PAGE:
- 8 years ago
- Wedding: April 2013
I’ve been planning my wedding for 10 months now, with 6 months left to go. I have my invitations, have ordered my dress, picked out my bridesmaid dresses, and I have even ordered my bouquets and have our rings! I’ve done everything that I can do to keep myself on-track and sane.
But what I can’t control, it seems, is the fact that people keep trying to invite themselves.
So far, I have had my massage therapist talk semi-seriously about crashing… and even our regular waiter at the place FH & I go to! We’re having a small wedding, with only immediate family & close friends, but it’s getting uncomfortable when people start making hints that they want to attend.
The worst, however, is my extended family.
My dad is part of a big family, and I have somewhere around 30 first cousins on just his side. My bio-mom & stepmom’s families are both smaller, as is FH’s, but everyone still adds up. And we’re paying for everything ourselves. We ended up having to say that we’re NOT inviting Aunts/Uncles/Cousins since it would actually triple our guest list if we invited them… even if we just invited the Aunts/Uncles it would double our guest list. Unfortunately, I’ve been getting some flack from my family about this, and I’ve had two of my dad’s siblings call me so far, mentioning “Oh, I heard you got engaged… I just want to know the details of where/when/etc.” One even went so far as to try to guilt me, saying that her son is inviting ALL of the family to his out-of-state wedding… because even though he knows most won’t make it, it’s only “polite and proper” to invite your family.
So, since I can’t stop people from TRYING to invite themselves, I decided to lay down some ground rules on how to handle them. I might not be able to keep them from asking/hinting, but I can certainly control what happens next.
1. There is no need to try to justify who you do or do not invite. Explain once to people who try to hint to get invitations… and see if you can make it part of the normal conversation, especially if they’re not coming right out and asking. You don’t want to sound defensive or start an argument. Hopefully they’ll get the hint when you casually mention venue size limitations or how you’ve always dreamed of having a small/intimate wedding.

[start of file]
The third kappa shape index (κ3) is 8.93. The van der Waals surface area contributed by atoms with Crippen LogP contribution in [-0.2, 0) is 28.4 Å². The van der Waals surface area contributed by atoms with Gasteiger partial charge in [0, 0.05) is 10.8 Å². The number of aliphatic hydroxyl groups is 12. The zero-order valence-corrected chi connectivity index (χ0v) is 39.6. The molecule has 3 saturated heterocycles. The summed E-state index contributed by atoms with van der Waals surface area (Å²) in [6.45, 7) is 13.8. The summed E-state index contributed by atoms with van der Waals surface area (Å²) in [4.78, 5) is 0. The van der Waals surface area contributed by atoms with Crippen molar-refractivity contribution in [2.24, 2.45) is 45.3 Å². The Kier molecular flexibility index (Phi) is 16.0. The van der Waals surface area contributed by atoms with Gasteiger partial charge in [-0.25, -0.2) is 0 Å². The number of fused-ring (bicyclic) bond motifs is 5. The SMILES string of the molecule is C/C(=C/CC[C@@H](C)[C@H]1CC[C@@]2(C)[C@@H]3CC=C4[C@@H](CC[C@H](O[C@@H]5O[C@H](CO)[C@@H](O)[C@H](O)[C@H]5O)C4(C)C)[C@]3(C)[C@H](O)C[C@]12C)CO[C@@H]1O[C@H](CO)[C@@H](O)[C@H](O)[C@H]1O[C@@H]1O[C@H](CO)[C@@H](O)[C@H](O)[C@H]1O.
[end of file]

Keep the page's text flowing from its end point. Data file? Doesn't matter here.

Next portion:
2. Find alternatives so that people can watch your wedding. I’ve found a few services that will stream your wedding and have it available on-demand for a period of time. Other services will edit & or host video that you’ve provided. There are also free options such as U-stream, but you may have more difficulty with connection and clarity. Ask your videographer if they have streaming or hosting services if you’re planning to have one. If not, do a google search for wedding streaming or wedding video hosting… and make sure to read the reviews! Also check with your venue for internet availablity if you’re planning to stream.
3. If you’ve decided on a streaming or hosting option, that’s an easy way to derail a conversation. For the aunt who mentioned her son and his Out-of-State wedding.. I slipped into the conversation, “That’s why we’ve decided to find a way to stream the wedding so that people not at the ceremony will still be part of our big day.” Make it seem like you’re doing it to include the, not to cut them out.
And most importantly:
4. Stay firm. Most of us are working with pretty strict budgets. Adding people to the guest list, especially under pressure from others, will add more stress to what should be a happy thing. Remember, your wedding is for YOU and YOUR spouse, and you should be surrounded by the people you care most about!